(NaturalNews) There is a grand conspiracy theory at work to destroy the value of U.S. wheat crops, Monsanto recently told mainstream media reporters in a telephone conference. The contaminated GE wheat recently discovered in Oregon didn't get there by escaping Monsanto's open-air GMO experiments, the company claims. Instead, they say it might have been put there by a conspiracy of crop criminals who somehow acquired GE wheat from Monsanto's field trials way back in 2005, then somehow saved it in a way that kept it genetically viable for eight years, then supposedly drove around Oregon for the sole purpose of releasing the GMOs in some farmer's field that they just hoped the USDA might be someday be testing for GMO contamination.
That's the far-fetched conspiracy theory now being pushed by Monsanto to explain how commercial wheat crops in Oregon got contaminated with GMOs. It was put forth by Chief Technology Officer Robb Fraley, a Monsanto executive, in a phone call with reporters.
"It seems likely to be a random, isolated occurrence more consistent with the accidental or purposeful mixing of a small amount of seed during the planting, harvesting or during the fallow cycle in an individual field," Fraley said on the call, making him the first Monsanto executive to publicly admit he is a conspiracy theorist. He goes on to confirm that the company is investigating the possibility of "sabotage" to explain the wheat field contamination.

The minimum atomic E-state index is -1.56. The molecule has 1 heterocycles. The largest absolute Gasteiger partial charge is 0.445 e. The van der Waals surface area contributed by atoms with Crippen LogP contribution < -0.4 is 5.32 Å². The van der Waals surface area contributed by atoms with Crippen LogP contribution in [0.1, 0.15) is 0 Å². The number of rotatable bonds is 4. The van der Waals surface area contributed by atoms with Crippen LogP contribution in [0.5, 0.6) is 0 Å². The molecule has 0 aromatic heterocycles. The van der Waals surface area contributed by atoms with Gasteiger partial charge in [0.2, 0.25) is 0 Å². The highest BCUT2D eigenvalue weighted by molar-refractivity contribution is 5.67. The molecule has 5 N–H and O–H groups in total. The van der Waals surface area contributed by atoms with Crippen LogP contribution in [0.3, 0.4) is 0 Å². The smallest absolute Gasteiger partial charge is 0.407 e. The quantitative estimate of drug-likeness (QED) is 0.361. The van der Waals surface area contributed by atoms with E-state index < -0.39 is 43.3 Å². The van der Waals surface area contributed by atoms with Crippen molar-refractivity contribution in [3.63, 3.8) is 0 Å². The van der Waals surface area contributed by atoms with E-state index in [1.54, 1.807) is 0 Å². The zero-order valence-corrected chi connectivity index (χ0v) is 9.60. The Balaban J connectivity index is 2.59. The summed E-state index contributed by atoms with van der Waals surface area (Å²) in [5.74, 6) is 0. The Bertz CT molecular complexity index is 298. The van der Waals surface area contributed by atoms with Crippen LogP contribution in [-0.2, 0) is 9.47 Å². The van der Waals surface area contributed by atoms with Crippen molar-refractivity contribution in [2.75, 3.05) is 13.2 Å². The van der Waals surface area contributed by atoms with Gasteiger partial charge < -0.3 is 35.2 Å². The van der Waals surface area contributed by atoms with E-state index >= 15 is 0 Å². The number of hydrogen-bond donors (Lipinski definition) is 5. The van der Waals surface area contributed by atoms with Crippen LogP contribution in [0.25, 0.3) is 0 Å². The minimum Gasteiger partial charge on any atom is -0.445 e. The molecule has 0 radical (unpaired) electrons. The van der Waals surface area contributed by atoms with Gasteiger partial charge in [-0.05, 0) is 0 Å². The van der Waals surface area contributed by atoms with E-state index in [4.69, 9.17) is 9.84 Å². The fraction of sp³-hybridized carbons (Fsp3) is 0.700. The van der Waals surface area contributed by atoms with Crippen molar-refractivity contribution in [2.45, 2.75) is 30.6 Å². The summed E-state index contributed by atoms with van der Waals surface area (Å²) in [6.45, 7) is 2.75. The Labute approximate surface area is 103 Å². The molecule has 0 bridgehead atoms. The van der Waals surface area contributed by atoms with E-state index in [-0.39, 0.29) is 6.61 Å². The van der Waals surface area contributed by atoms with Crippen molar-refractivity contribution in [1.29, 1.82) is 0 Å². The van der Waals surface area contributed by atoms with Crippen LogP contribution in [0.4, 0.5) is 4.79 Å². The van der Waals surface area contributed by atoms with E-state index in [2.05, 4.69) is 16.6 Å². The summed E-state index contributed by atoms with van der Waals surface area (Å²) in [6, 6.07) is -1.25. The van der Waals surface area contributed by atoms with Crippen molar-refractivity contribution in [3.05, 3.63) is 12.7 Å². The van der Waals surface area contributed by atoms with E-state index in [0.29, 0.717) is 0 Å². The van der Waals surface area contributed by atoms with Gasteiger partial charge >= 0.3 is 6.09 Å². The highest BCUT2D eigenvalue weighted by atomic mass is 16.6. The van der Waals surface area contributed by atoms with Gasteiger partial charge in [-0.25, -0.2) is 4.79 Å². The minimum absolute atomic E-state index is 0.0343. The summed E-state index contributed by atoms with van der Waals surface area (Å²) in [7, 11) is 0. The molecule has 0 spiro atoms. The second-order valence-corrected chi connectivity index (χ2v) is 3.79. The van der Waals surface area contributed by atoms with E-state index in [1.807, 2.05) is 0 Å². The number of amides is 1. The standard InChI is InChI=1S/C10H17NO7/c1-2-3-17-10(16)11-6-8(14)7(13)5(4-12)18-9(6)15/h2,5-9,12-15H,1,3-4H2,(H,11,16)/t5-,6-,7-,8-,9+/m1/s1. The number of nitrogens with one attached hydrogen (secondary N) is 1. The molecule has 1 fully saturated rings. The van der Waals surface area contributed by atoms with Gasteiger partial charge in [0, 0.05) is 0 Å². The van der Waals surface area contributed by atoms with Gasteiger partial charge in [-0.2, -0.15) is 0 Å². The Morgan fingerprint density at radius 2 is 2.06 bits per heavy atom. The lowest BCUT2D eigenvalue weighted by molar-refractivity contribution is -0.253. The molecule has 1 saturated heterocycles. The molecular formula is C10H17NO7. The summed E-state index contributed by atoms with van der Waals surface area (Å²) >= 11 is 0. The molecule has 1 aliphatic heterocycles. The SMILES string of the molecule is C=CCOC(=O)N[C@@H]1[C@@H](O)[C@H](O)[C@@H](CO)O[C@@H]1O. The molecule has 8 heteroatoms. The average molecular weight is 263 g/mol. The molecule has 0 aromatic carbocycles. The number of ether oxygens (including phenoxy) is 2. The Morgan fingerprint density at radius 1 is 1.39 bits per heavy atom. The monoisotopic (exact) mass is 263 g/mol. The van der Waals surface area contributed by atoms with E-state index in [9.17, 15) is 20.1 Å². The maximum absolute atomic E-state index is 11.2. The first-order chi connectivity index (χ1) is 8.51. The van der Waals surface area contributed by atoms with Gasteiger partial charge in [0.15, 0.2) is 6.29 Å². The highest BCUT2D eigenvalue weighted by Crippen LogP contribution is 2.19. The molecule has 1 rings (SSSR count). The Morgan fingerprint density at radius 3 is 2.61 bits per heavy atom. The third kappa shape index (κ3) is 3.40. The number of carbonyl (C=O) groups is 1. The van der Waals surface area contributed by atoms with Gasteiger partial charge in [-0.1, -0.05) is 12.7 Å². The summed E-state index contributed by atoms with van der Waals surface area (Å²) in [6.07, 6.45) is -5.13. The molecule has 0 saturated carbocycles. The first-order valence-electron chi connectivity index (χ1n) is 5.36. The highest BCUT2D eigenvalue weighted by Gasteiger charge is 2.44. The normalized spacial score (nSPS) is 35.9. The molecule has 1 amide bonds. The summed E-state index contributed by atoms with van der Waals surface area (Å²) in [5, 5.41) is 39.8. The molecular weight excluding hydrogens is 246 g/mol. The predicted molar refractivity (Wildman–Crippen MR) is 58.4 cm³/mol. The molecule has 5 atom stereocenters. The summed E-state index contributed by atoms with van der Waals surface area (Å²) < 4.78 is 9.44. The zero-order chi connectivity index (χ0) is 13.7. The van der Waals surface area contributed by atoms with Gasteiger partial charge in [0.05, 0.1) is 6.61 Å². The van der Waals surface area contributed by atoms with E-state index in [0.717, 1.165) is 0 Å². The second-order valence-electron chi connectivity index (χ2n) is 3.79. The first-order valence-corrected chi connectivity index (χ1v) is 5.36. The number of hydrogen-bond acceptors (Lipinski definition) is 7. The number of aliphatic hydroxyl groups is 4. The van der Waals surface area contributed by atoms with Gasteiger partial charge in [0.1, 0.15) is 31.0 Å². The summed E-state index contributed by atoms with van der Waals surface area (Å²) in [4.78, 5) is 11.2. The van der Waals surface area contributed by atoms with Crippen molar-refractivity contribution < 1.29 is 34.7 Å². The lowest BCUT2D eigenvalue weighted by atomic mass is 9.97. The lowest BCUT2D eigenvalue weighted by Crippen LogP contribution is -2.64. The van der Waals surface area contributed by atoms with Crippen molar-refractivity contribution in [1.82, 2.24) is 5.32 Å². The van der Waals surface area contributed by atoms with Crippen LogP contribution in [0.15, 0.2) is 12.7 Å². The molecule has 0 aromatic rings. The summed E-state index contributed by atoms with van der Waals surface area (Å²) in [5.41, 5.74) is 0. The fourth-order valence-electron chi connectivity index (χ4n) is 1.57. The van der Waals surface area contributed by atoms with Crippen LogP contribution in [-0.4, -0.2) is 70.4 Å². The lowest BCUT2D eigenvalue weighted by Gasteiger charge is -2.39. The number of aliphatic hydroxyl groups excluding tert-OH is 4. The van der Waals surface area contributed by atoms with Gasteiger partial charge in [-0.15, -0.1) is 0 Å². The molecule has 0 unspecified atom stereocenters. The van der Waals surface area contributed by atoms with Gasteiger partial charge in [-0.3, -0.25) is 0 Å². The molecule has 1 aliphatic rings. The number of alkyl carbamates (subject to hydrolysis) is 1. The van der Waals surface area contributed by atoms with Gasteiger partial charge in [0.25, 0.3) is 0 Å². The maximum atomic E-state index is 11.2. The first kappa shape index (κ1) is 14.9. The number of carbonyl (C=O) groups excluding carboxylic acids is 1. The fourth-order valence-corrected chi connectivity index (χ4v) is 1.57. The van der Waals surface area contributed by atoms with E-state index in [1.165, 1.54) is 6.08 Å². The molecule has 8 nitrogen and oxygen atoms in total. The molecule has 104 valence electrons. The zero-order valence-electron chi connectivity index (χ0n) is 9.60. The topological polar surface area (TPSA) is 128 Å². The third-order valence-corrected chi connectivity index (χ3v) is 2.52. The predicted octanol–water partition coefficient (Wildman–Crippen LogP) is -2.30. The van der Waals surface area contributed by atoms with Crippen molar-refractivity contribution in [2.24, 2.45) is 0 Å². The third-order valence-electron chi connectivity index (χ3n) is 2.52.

Did little green men spread Monsanto's GMO seeds?
There's only one problem with this bizarre conspiracy theory: No one knew in advance the USDA would be testing that farmer's wheat field in Oregon. In fact, testing fields for GMO contamination is such a rare thing that the odds of a band of "conspiracy activists" correctly guessing which field was going to be tested by the USDA are at least 10,000 to 1.
To successful pull off this wild conspiracy theory being pushed by Monsanto, activists would have had to contaminate nearly ALL commercial wheat fields with genetically modified seed, and this would have involved a nationwide logistics effort of such magnitude that it would have been impossible to keep it secret. Is Monsanto really suggesting there exists a secret group of hundreds or thousands of activists driving around the country in unmarked vans, flinging Monsanto's own wheat seeds into commercial wheat fields right at the beginning of planting season?
Or maybe it was pulled off by little green men from outer space, working in cahoots with Bigfoot, Sasquatch and the Loch Ness Monster, who all had a planning meeting in a secret underground base on the moon before deciding to focus all their efforts on embarrassing Monsanto by flinging GE wheat seeds everywhere. When they were finished, they then mutilated a few cattle and ran around conducting anal probes on some farmers just to have a little fun.
Yep, little green men did it. Because aliens hate Monsanto.